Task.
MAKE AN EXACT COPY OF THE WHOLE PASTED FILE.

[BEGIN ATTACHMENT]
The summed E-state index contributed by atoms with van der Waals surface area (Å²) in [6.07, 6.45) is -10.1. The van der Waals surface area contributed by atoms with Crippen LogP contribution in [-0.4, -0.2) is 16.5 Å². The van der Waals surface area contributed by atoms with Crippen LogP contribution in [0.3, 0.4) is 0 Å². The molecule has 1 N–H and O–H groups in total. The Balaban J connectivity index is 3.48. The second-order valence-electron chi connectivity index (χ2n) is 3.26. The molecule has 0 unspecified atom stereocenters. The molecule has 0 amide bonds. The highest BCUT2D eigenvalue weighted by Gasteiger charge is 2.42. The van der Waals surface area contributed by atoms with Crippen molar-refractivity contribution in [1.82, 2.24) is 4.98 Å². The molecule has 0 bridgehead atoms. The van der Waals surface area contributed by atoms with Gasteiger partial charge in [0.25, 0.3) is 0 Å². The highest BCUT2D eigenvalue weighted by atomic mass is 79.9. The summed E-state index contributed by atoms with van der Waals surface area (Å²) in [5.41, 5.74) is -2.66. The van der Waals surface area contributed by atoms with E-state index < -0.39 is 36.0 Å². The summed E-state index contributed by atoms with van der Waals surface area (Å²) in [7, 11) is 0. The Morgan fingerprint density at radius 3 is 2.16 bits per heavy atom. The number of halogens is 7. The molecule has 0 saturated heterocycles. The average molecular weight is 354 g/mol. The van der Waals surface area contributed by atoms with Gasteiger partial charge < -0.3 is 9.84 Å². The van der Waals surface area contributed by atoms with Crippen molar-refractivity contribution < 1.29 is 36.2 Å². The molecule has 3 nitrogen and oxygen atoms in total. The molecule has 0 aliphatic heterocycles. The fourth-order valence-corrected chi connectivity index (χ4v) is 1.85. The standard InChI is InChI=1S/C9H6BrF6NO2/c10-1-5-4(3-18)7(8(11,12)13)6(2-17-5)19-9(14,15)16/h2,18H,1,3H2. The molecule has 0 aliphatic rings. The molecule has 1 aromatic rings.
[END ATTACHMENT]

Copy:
The summed E-state index contributed by atoms with van der Waals surface area (Å²) in [6.07, 6.45) is -10.1. The van der Waals surface area contributed by atoms with Crippen LogP contribution in [-0.4, -0.2) is 16.5 Å². The van der Waals surface area contributed by atoms with Crippen LogP contribution in [0.3, 0.4) is 0 Å². The molecule has 1 N–H and O–H groups in total. The Balaban J connectivity index is 3.48. The second-order valence-electron chi connectivity index (χ2n) is 3.26. The molecule has 0 unspecified atom stereocenters. The molecule has 0 amide bonds. The highest BCUT2D eigenvalue weighted by Gasteiger charge is 2.42. The van der Waals surface area contributed by atoms with Crippen molar-refractivity contribution in [1.82, 2.24) is 4.98 Å². The molecule has 0 bridgehead atoms. The van der Waals surface area contributed by atoms with Gasteiger partial charge in [0.25, 0.3) is 0 Å². The highest BCUT2D eigenvalue weighted by atomic mass is 79.9. The summed E-state index contributed by atoms with van der Waals surface area (Å²) in [5.41, 5.74) is -2.66. The van der Waals surface area contributed by atoms with E-state index < -0.39 is 36.0 Å². The summed E-state index contributed by atoms with van der Waals surface area (Å²) in [7, 11) is 0. The Morgan fingerprint density at radius 3 is 2.16 bits per heavy atom. The number of halogens is 7. The molecule has 0 saturated heterocycles. The average molecular weight is 354 g/mol. The van der Waals surface area contributed by atoms with Gasteiger partial charge < -0.3 is 9.84 Å². The van der Waals surface area contributed by atoms with Crippen molar-refractivity contribution < 1.29 is 36.2 Å². The molecule has 3 nitrogen and oxygen atoms in total. The molecule has 0 aliphatic heterocycles. The fourth-order valence-corrected chi connectivity index (χ4v) is 1.85. The standard InChI is InChI=1S/C9H6BrF6NO2/c10-1-5-4(3-18)7(8(11,12)13)6(2-17-5)19-9(14,15)16/h2,18H,1,3H2. The molecule has 0 aliphatic rings. The molecule has 1 aromatic rings.